4. And you may say to yourself, "My God! What have I done?" (Why is Persefoni a great home for you?)
Like Alice, I've fallen down the rabbit hole (or for The Matrix fans, I've taken Morpheus' red pill and rebelled against the simulated reality I was living in). Now I'm discovering how deep the rabbit hole goes, and I want to do my part to help us collectively respond to climate change.
I couldn't be prouder to do that shoulder to shoulder with my fellow Persefonites, an assembled force that surpasses even the Avengers in skill, diversity and courage (it may be becoming obvious that I like fantasy & sci-fi movies!)
5. And you may find yourself in another part of the world... (Tell us about your life/hobbies away from work?)
Like many Persefonites, I spend much of my spare time outside in nature. Now the kids are old enough to carry their own backpacks, we're trekking across mountains, through jungles, taking refreshing dips in freshwater lakes, and breaking bread with the people we're lucky enough to be staying with. Asia is a big draw for us, but we've got plans to go back to Argentina and Chile.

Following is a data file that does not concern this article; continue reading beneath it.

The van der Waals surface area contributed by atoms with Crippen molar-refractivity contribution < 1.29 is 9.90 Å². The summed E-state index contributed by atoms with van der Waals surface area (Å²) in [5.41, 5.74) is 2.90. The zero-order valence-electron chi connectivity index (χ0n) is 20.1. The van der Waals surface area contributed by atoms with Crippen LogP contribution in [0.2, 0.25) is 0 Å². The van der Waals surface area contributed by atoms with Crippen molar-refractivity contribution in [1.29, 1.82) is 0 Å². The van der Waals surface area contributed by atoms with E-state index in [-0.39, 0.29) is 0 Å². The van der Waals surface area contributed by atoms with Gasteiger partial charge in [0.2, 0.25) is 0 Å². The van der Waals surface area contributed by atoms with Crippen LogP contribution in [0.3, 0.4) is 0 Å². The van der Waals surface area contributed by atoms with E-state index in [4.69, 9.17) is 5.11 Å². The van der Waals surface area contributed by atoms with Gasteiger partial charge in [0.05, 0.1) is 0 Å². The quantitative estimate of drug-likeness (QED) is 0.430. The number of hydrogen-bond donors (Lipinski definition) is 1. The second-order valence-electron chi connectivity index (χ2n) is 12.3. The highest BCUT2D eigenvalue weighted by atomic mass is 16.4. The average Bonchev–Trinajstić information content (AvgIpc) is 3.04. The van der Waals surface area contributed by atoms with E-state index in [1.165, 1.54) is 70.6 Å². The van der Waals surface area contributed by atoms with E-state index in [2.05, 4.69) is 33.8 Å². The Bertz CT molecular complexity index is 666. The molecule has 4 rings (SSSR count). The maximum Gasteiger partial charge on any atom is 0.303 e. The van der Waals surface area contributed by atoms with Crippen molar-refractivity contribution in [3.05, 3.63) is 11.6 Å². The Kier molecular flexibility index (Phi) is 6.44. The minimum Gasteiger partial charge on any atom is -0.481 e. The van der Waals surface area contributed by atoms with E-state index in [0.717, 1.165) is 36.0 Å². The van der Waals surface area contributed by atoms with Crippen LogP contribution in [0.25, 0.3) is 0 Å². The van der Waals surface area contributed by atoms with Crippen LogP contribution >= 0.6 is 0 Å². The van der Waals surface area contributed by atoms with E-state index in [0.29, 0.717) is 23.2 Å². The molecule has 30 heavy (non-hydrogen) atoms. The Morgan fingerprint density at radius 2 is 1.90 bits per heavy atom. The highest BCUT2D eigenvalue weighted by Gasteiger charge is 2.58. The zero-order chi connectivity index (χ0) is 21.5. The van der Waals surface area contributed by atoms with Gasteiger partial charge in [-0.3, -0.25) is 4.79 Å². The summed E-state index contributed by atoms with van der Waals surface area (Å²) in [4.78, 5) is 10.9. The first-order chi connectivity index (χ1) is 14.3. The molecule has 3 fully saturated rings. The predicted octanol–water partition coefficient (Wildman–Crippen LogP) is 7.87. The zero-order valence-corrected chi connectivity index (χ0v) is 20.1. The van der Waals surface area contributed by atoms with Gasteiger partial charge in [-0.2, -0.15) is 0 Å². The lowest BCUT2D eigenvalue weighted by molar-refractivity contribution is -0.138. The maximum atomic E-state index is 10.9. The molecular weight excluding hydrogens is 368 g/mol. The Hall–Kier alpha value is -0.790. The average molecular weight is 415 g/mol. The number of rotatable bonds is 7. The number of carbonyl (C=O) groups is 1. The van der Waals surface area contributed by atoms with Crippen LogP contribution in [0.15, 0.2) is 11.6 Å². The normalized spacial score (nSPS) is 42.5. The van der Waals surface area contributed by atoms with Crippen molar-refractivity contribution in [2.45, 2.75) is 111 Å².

I'm also back on my bike! Not just locally in Wales and Scotland, but in Crete (amazing for cycling!) and Portugal. I have a gravel bike and haven't felt the need for another bike.. until I recently rented both a road bike and tried an e-bike in the Dolomite mountains.... Wow, that was eye opening! But for now I'm resisting the N+1 'rule'!
Finally, I'd love to visit Costa Rica again - it struck me when we visited about 12 years ago how Costa Ricans prioritize sustainable tourism and are guardians of biodiversity and nature. We can all learn from Costa Rica on how to manage our local ecosystems and communities.
Meet other Persefonites!
“Once in a Lifetime" is a series of articles designed to help our customers and partners learn more about Persefoni's truly passionate team. We're not just building award-winning software ... together, we're helping to decarbonize our planet.